WASHINGTON – Citing the recent violence in Charlottesville, Senate Democrats last week asked the Trump administration for answers on its decision to rescind a $400,000 grant for combating homegrown far-right extremism shortly after the president took office.
Sen. Patrick Leahy (D-Vt.) and 23 Democratic senators penned an Aug. 18 letter to Acting Homeland Security Secretary Elaine Duke asking about the administration’s decision to “de-emphasize combating far-right extremism.”
Earlier this month, The New York Times reported about the administration’s decision to defund Life After Hate, a group dedicated to reforming extremists. The Obama administration awarded the group a $400,000 grant to combat far-right extremism through DHS’ Countering Violent Extremism program. CVE was established in December 2015, with Congress appropriating $10 million in state and local grants.
The senators asked that DHS “clarify reports” that Trump transition team member Katharine Gorka may have influenced the decision for Life After Hate. Gorka, a national security analyst who has been criticized for her views on Islam, is married to Trump aide Sebastian Gorka, who has been linked to the alt-right.
The lawmakers’ letter weighs the grant’s elimination against the Aug. 11-12 protests in Charlottesville, Va., which resulted in the death of one woman and injuries to 19 others when James Alex Fields Jr. allegedly drove a car through a crowd of counter-protesters. Two state troopers also died in a separate helicopter crash.
The rally was organized by far-right activists – including white supremacists and neo-Nazis – in protest of the removal of a Robert E. Lee statue in Emancipation Park. Violence repeatedly erupted as members of the protest clashed with counter-protesters from the left. The senators described the events in Charlottesville as “domestic terrorism.”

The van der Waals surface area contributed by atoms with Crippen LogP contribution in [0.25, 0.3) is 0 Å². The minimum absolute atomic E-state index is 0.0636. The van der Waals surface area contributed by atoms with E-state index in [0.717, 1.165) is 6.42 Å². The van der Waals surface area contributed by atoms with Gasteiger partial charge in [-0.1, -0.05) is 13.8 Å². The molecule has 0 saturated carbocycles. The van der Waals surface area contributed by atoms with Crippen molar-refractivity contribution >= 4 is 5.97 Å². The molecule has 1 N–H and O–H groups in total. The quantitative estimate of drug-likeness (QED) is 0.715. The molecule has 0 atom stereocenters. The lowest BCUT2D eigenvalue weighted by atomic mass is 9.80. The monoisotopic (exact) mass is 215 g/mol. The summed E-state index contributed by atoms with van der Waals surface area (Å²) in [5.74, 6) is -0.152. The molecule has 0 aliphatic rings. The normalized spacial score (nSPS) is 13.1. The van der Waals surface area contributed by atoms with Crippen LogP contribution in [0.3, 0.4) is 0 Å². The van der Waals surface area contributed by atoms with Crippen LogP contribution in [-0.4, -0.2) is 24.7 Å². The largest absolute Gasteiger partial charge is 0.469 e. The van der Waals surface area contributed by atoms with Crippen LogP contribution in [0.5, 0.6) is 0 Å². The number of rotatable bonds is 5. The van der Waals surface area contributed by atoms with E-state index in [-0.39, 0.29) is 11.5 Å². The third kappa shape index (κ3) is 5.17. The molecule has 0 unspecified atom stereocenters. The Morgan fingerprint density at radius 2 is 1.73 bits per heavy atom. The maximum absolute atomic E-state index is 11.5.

“Yet as our nation confronts the problem of growing racial, religious and even political hatred, we are concerned that the Department of Homeland Security (DHS) may not be adequately addressing one of the most significant threats of domestic terrorism,” the lawmakers wrote.
The senators noted that several new groups have been added to the CVE program, but the emphasis on far-right extremism has been “significantly reduced, if not completely eliminated.” The group criticized the Trump administration’s “troubling” priorities when it comes to combating right-wing extremism, and blasted the president for not immediately denouncing far-right groups for their involvement in the Charlottesville violence. The lawmakers condemned Trump’s comments blaming “both sides” for the altercations in Charlottesville and also criticized Trump for his “silence” after the Aug. 5 bombing of the Dar Al-Farooq mosque in Bloomington, Minn.
Patrick Eddington, a former CIA intelligence officer and current Cato Institute policy analyst, in an interview on Tuesday described Fields’ alleged actions in Charlottesville as a “textbook” example of terrorism.
“When a white supremacist gets behind the wheel of a car and deliberately mows down people demonstrating against what he stands for, that’s politically motivated murder,” said Eddington, who also served as a senior staffer for Rep. Rush Holt (D-N.J.) between 2004-14, when he handled security-related issues.
However, Eddington noted that there is no published or peer-reviewed evidence showing that the CVE program has ever been effective in detecting terrorists or foiling terror plots. There is no set criteria or list of behaviors that indicate whether someone will become radical, he noted, adding that both the FBI and Britain’s MI5 support this claim, despite their reliance on terrorist behavior checklists.
Leahy’s letter, Eddington said, either shows gross ignorance about the issues with CVE or a willful disregard for the lack of evidence showing the effectiveness of the program.
“If it’s the latter, it’s simply playing politics with another human and political tragedy,” he said.